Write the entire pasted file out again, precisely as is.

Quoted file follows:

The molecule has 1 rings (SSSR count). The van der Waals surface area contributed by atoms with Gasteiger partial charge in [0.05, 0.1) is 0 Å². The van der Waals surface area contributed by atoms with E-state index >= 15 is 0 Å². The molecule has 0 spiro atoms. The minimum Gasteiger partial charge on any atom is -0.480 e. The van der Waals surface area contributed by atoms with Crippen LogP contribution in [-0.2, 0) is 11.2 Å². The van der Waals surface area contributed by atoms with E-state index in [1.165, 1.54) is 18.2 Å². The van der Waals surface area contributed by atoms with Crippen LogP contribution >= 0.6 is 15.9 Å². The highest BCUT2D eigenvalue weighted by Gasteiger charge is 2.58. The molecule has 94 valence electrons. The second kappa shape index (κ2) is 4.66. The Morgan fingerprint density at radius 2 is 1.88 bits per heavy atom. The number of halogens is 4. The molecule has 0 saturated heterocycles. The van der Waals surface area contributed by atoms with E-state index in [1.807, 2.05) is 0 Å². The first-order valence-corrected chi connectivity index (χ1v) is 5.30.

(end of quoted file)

The molecule has 1 rings (SSSR count). The van der Waals surface area contributed by atoms with Gasteiger partial charge in [0.05, 0.1) is 0 Å². The van der Waals surface area contributed by atoms with E-state index >= 15 is 0 Å². The molecule has 0 spiro atoms. The minimum Gasteiger partial charge on any atom is -0.480 e. The van der Waals surface area contributed by atoms with Crippen LogP contribution in [-0.2, 0) is 11.2 Å². The van der Waals surface area contributed by atoms with E-state index in [1.165, 1.54) is 18.2 Å². The van der Waals surface area contributed by atoms with Crippen LogP contribution >= 0.6 is 15.9 Å². The highest BCUT2D eigenvalue weighted by Gasteiger charge is 2.58. The molecule has 94 valence electrons. The second kappa shape index (κ2) is 4.66. The Morgan fingerprint density at radius 2 is 1.88 bits per heavy atom. The number of halogens is 4. The molecule has 0 saturated heterocycles. The van der Waals surface area contributed by atoms with E-state index in [1.807, 2.05) is 0 Å². The first-order valence-corrected chi connectivity index (χ1v) is 5.30.